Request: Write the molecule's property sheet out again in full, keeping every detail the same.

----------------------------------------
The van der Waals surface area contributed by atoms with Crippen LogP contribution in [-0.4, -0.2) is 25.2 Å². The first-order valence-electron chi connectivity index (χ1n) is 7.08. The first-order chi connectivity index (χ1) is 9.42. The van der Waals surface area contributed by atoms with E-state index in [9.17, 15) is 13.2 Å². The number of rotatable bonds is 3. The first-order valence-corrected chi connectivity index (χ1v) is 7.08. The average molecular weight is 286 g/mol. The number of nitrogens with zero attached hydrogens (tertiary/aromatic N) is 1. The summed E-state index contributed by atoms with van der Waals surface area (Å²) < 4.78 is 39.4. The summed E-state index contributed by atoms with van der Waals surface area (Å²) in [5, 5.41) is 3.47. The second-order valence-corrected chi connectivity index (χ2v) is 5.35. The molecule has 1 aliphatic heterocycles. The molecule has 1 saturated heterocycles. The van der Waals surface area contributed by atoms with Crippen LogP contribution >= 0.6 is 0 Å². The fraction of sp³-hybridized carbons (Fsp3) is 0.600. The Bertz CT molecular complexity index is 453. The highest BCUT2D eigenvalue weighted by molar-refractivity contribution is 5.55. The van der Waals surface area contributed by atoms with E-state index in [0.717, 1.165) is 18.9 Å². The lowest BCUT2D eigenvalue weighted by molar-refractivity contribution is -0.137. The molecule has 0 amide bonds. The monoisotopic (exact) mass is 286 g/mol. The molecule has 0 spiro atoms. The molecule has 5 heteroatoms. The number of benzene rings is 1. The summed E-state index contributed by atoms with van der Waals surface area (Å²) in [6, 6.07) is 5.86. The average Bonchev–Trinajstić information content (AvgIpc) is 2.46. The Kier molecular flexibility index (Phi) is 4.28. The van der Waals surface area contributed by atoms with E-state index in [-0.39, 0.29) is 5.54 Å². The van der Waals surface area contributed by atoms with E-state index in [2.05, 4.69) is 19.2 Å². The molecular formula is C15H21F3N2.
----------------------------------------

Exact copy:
The van der Waals surface area contributed by atoms with Crippen LogP contribution in [-0.4, -0.2) is 25.2 Å². The first-order valence-electron chi connectivity index (χ1n) is 7.08. The first-order chi connectivity index (χ1) is 9.42. The van der Waals surface area contributed by atoms with E-state index in [9.17, 15) is 13.2 Å². The number of rotatable bonds is 3. The first-order valence-corrected chi connectivity index (χ1v) is 7.08. The average molecular weight is 286 g/mol. The number of nitrogens with zero attached hydrogens (tertiary/aromatic N) is 1. The summed E-state index contributed by atoms with van der Waals surface area (Å²) < 4.78 is 39.4. The summed E-state index contributed by atoms with van der Waals surface area (Å²) in [5, 5.41) is 3.47. The second-order valence-corrected chi connectivity index (χ2v) is 5.35. The molecule has 1 aliphatic heterocycles. The molecule has 1 saturated heterocycles. The van der Waals surface area contributed by atoms with Crippen LogP contribution >= 0.6 is 0 Å². The fraction of sp³-hybridized carbons (Fsp3) is 0.600. The Bertz CT molecular complexity index is 453. The highest BCUT2D eigenvalue weighted by molar-refractivity contribution is 5.55. The van der Waals surface area contributed by atoms with E-state index in [0.717, 1.165) is 18.9 Å². The lowest BCUT2D eigenvalue weighted by molar-refractivity contribution is -0.137. The molecule has 0 amide bonds. The monoisotopic (exact) mass is 286 g/mol. The molecule has 0 spiro atoms. The molecule has 5 heteroatoms. The number of benzene rings is 1. The summed E-state index contributed by atoms with van der Waals surface area (Å²) in [6, 6.07) is 5.86. The average Bonchev–Trinajstić information content (AvgIpc) is 2.46. The Kier molecular flexibility index (Phi) is 4.28. The van der Waals surface area contributed by atoms with E-state index in [-0.39, 0.29) is 5.54 Å². The van der Waals surface area contributed by atoms with E-state index in [2.05, 4.69) is 19.2 Å². The molecular formula is C15H21F3N2.